Being an entrepreneur in Spain

Juan José Güemes. Professor. IE Business School

12 May 2011

Entrepreneurial activity is key for creating jobs, and in Spain there has been a rise in the number of people who want to set up a business. But we need fiscal and bureaucratic change to make it happen.

IE Business School runs the Spanish arm of the Global Entrepreneurship Monitor (GEM) Observatory for entrepreneurial activity. It is the most complete international research and analysis project on the phenomenon of entrepreneurialism ever. Its 2010 edition, which was presented in Washington DC at the end of last January, involved 59 countries, representing more than half the population and 84% of the world gross domestic product. The report shows that, in the countries taking part, there are around 250 million individuals involved in the start-up of a new business and that more than one third of them hope to create employment over the next five years. We know that not every new business initiative is successful, but the figures show the extraordinary potential for using businesses to create new jobs.

The 2010 Annual Report of the GEM Observatory for Spain, which was presented at IE yesterday (Wednesday), shows a situation with more benefits than inconveniences: entrepreneurial activity has again fallen and now stands at 4.3%, the lowest level in the 11 years the project has been running. The weakness shown by the Spanish economy in 2010, together with the worsening of conditions for entrepreneurs as seen by the more than 600 experts who take part in the GEM project, paint a scenario in which it is extraordinarily difficult to start up a new company. The figures given by GEM are in keeping with those of other international studies, such as Doing Business by the World Bank, where Spain appears as one of the developed countries in which it is most difficult to start up a business; and that also seems to be shared by entrepreneurs themselves, two thirds of whom consider it more difficult to start up a business than one year ago.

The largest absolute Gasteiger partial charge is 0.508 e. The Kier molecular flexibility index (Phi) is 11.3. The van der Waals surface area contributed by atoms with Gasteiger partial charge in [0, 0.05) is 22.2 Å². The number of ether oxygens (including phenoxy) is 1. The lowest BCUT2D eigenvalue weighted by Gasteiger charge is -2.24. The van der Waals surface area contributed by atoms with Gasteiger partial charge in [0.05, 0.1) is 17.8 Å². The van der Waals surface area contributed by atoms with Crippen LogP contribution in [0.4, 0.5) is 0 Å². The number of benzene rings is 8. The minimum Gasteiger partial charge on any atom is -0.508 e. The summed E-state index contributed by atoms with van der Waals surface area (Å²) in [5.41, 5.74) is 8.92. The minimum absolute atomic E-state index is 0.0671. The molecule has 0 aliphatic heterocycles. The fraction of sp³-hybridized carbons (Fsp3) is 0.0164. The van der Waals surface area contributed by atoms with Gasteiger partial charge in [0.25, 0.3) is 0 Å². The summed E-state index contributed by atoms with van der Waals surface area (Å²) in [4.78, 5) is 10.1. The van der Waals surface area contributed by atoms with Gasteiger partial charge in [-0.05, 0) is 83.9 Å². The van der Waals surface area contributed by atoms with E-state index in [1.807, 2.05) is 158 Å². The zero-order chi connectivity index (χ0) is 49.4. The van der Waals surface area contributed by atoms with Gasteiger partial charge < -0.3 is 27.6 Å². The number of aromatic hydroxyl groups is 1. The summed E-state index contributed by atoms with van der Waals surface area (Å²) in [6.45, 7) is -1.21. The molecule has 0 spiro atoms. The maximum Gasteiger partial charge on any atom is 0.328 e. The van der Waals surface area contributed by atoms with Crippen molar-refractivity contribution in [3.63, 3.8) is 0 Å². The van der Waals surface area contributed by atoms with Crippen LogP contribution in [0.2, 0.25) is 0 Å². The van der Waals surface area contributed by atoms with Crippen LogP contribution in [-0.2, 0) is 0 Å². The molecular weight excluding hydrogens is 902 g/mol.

These results should be a call-to-attention for all concerned, especially the public authorities. Two of the main obstacles for starting up a company have to do with public administration procedures in legislation and the economy. The bureaucratic and fiscal burdens supported by business in general and by entrepreneurs in particular are notably higher than the rest of the OECD; while the huge budgetary imbalance and the recourse to credit for its finance leave hardly any room for private initiative. All the measures aimed at reducing bureaucracy, alleviating corporate tax bills and reducing the public deficit provide support for entrepreneurs and, therefore, for the creation of wealth and employment.

The GEM report again shows that Spanish society´s values and attitudes to entrepreneurialism do not differ in any significant way from those observed in the countries in our economic environment, whose entrepreneurial activity is, on average, higher than in Spain. These figures do not seem to endorse the oft-repeated idea that Spanish society is not entrepreneurial and invite us to focus on conditions in the surrounding environment where entrepreneurs have to work, which have been shown to be deteriorating by both the GEM report and the World Bank.

The hopeful figures provided by the 2010 Gem Spain Report point to the significant growth in the potential entrepreneurialism rate, which refers to the population that says it would like to become involved in an entrepreneurial activity in the near future, even though it is not involved at the present time. Almost 7% point to the intention of entrepreneurialism, despite recognising the difficulties they will encounter in a complex economic situation with worsening conditions. Let´s hope that the next edition of GEM can show that their intentions have become a reality. That depends on the possibilities of growth and employment in Spain.


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